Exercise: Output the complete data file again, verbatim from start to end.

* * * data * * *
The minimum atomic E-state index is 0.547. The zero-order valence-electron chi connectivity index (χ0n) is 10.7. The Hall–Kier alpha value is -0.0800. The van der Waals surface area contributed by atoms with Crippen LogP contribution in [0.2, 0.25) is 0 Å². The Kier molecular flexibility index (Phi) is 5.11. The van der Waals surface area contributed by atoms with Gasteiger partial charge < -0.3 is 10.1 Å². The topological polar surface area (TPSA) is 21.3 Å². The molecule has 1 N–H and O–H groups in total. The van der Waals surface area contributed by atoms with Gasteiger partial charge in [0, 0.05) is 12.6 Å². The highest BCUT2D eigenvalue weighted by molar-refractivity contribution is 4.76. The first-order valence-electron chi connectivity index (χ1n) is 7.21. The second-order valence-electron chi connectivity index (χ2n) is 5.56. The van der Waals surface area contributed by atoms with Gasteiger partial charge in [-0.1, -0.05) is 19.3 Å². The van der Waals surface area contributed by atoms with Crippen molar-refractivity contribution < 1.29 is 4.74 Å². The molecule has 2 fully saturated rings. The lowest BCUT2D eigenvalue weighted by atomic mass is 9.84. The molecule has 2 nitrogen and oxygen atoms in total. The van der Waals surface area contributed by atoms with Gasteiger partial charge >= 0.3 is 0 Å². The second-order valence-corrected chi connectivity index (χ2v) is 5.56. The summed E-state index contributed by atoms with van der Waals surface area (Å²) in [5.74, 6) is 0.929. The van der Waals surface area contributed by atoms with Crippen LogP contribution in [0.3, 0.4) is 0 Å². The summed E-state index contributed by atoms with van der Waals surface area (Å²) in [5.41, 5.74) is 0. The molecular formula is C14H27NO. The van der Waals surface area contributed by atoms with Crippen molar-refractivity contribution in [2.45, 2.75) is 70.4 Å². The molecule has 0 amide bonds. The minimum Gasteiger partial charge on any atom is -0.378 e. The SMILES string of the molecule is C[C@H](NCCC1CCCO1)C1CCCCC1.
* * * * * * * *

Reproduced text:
The minimum atomic E-state index is 0.547. The zero-order valence-electron chi connectivity index (χ0n) is 10.7. The Hall–Kier alpha value is -0.0800. The van der Waals surface area contributed by atoms with Crippen LogP contribution in [0.2, 0.25) is 0 Å². The Kier molecular flexibility index (Phi) is 5.11. The van der Waals surface area contributed by atoms with Gasteiger partial charge < -0.3 is 10.1 Å². The topological polar surface area (TPSA) is 21.3 Å². The molecule has 1 N–H and O–H groups in total. The van der Waals surface area contributed by atoms with Gasteiger partial charge in [0, 0.05) is 12.6 Å². The highest BCUT2D eigenvalue weighted by molar-refractivity contribution is 4.76. The first-order valence-electron chi connectivity index (χ1n) is 7.21. The second-order valence-electron chi connectivity index (χ2n) is 5.56. The van der Waals surface area contributed by atoms with Gasteiger partial charge in [-0.1, -0.05) is 19.3 Å². The van der Waals surface area contributed by atoms with Crippen molar-refractivity contribution < 1.29 is 4.74 Å². The molecule has 2 fully saturated rings. The lowest BCUT2D eigenvalue weighted by atomic mass is 9.84. The molecule has 2 nitrogen and oxygen atoms in total. The van der Waals surface area contributed by atoms with Gasteiger partial charge >= 0.3 is 0 Å². The second-order valence-corrected chi connectivity index (χ2v) is 5.56. The summed E-state index contributed by atoms with van der Waals surface area (Å²) in [5.74, 6) is 0.929. The van der Waals surface area contributed by atoms with Crippen LogP contribution in [0.3, 0.4) is 0 Å². The summed E-state index contributed by atoms with van der Waals surface area (Å²) in [5.41, 5.74) is 0. The molecular formula is C14H27NO. The van der Waals surface area contributed by atoms with Crippen molar-refractivity contribution in [2.45, 2.75) is 70.4 Å². The molecule has 0 amide bonds. The minimum Gasteiger partial charge on any atom is -0.378 e. The SMILES string of the molecule is C[C@H](NCCC1CCCO1)C1CCCCC1.